Immunobiology of Anticancer Virotherapy With Newcastle Disease Virus in Cancer Patients
Conventional cancer therapy modalities, including surgery, chemotherapy,
and radiotherapy, do not have sufficient clinical efficacy in the treatment
of advanced cancers and introduction of more effective therapeutic
approaches is essential for treating patients with advanced forms of cancer.
Virotherapy with oncolytic viruses that preferentially infect and kill cancer cells
is a promising therapeutic strategy for cancer treatment. Several viruses,
including vaccinia virus, herpes simplex virus, measles, adenovirus,
vesicular stomatitis virus, myxoma virus, reovirus,
lentivirus, and Newcastle disease virus have been identified as oncolytic viruses
in preclinical and clinical studies.
Virotherapy approaches have the potential to be employed as monotherapy
or be used in combination with conventional cancer therapy modalities to
improve the overall chances of the patient’s survival and increase
the percentage of treated patients with long-term survival.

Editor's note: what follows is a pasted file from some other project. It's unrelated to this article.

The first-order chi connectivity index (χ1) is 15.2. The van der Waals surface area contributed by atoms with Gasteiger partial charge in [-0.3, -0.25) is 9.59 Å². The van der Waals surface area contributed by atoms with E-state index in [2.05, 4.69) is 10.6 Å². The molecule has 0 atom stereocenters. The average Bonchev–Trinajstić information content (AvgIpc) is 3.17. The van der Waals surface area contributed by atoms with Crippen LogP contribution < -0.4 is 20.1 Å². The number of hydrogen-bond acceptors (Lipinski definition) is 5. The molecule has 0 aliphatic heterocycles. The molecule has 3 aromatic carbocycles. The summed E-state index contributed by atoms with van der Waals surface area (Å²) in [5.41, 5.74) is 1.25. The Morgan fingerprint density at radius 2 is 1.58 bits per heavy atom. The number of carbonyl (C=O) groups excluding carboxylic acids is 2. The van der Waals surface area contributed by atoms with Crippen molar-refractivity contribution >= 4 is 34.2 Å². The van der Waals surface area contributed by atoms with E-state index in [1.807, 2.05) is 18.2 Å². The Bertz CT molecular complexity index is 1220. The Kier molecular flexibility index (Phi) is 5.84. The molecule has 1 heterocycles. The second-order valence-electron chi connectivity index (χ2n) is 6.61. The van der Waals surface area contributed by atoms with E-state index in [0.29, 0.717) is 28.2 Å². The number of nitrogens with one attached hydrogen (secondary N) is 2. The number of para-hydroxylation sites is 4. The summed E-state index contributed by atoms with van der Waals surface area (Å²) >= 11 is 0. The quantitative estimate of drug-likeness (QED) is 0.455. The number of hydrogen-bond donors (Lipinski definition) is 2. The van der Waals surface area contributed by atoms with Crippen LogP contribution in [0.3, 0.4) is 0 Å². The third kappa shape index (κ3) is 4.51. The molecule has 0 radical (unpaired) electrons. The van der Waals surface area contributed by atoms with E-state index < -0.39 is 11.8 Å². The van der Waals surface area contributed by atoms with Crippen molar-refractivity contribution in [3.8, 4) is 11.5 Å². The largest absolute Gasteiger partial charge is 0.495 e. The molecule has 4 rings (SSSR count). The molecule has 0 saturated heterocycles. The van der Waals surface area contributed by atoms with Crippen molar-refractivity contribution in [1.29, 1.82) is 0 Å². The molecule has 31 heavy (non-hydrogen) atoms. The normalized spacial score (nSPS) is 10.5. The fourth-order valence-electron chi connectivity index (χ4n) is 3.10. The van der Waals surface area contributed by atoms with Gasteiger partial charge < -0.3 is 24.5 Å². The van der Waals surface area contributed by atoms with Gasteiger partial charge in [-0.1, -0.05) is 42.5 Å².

Further investigation has shown that NDV may be a suitable oncolytic agent
for virotherapy of cancers. Anticancer properties of NDV have been intensively
studied in the decades 1950s and 1960s.
Post-operative vaccination of mice with irradiated autologous tumor
cells infected with NDV resulted in the disappearance of
micro metastases from visceral organs, increased the survival
of vaccinated mice, and helped cure the cancer in about 50% of the treated mice.
Favorable properties of NDV, including selective replication of NDV
in tumor cells, lack of genetic recombination, lack of interaction with
the host cell DNA, and safety of NDV vaccination in cancer patients,
led to the clinical application of NDV virotherapy as an anticancer treatment of choice.
Vaccin Res Open J. 2017; 2(1): 13-21. doi: 10.17140/VROJ-2-108